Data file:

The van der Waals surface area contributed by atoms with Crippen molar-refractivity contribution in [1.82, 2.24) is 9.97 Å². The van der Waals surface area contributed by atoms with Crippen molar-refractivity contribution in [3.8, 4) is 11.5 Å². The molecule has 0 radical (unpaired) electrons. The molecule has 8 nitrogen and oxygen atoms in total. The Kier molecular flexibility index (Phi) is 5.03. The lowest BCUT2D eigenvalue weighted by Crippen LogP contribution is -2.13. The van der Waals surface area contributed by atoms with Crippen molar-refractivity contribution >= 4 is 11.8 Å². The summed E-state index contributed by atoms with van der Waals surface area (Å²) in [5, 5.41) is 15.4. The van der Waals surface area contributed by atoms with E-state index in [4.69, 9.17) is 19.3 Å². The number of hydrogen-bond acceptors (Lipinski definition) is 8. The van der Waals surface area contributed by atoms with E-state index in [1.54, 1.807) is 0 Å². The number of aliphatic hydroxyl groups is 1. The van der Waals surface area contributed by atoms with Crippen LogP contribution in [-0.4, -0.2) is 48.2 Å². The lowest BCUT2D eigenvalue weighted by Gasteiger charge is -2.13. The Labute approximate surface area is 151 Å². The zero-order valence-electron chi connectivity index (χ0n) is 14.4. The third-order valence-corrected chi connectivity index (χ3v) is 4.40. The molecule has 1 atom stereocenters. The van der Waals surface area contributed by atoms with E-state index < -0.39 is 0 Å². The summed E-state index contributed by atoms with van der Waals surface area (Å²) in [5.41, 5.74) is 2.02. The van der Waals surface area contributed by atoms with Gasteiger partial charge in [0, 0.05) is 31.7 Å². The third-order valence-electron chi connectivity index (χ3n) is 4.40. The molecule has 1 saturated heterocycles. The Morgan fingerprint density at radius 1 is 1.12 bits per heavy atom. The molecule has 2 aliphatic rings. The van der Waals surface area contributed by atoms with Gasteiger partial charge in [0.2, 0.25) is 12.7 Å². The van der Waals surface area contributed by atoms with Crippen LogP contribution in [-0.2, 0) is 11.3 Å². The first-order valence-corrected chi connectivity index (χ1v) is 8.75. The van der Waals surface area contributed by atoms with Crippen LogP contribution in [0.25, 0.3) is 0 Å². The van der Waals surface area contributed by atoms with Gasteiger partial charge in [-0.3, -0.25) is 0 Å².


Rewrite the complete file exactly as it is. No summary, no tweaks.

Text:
The van der Waals surface area contributed by atoms with Crippen molar-refractivity contribution in [1.82, 2.24) is 9.97 Å². The van der Waals surface area contributed by atoms with Crippen molar-refractivity contribution in [3.8, 4) is 11.5 Å². The molecule has 0 radical (unpaired) electrons. The molecule has 8 nitrogen and oxygen atoms in total. The Kier molecular flexibility index (Phi) is 5.03. The lowest BCUT2D eigenvalue weighted by Crippen LogP contribution is -2.13. The van der Waals surface area contributed by atoms with Crippen molar-refractivity contribution >= 4 is 11.8 Å². The summed E-state index contributed by atoms with van der Waals surface area (Å²) in [5, 5.41) is 15.4. The van der Waals surface area contributed by atoms with E-state index in [4.69, 9.17) is 19.3 Å². The number of hydrogen-bond acceptors (Lipinski definition) is 8. The van der Waals surface area contributed by atoms with E-state index in [1.54, 1.807) is 0 Å². The number of aliphatic hydroxyl groups is 1. The van der Waals surface area contributed by atoms with Crippen LogP contribution in [-0.4, -0.2) is 48.2 Å². The lowest BCUT2D eigenvalue weighted by Gasteiger charge is -2.13. The Labute approximate surface area is 151 Å². The zero-order valence-electron chi connectivity index (χ0n) is 14.4. The third-order valence-corrected chi connectivity index (χ3v) is 4.40. The molecule has 1 atom stereocenters. The van der Waals surface area contributed by atoms with E-state index < -0.39 is 0 Å². The summed E-state index contributed by atoms with van der Waals surface area (Å²) in [5.41, 5.74) is 2.02. The van der Waals surface area contributed by atoms with Gasteiger partial charge in [0, 0.05) is 31.7 Å². The third-order valence-electron chi connectivity index (χ3n) is 4.40. The molecule has 1 saturated heterocycles. The Morgan fingerprint density at radius 1 is 1.12 bits per heavy atom. The molecule has 2 aliphatic rings. The van der Waals surface area contributed by atoms with Gasteiger partial charge in [0.2, 0.25) is 12.7 Å². The van der Waals surface area contributed by atoms with Crippen LogP contribution in [-0.2, 0) is 11.3 Å². The first-order valence-corrected chi connectivity index (χ1v) is 8.75. The van der Waals surface area contributed by atoms with Crippen LogP contribution in [0.25, 0.3) is 0 Å². The van der Waals surface area contributed by atoms with Gasteiger partial charge in [-0.3, -0.25) is 0 Å².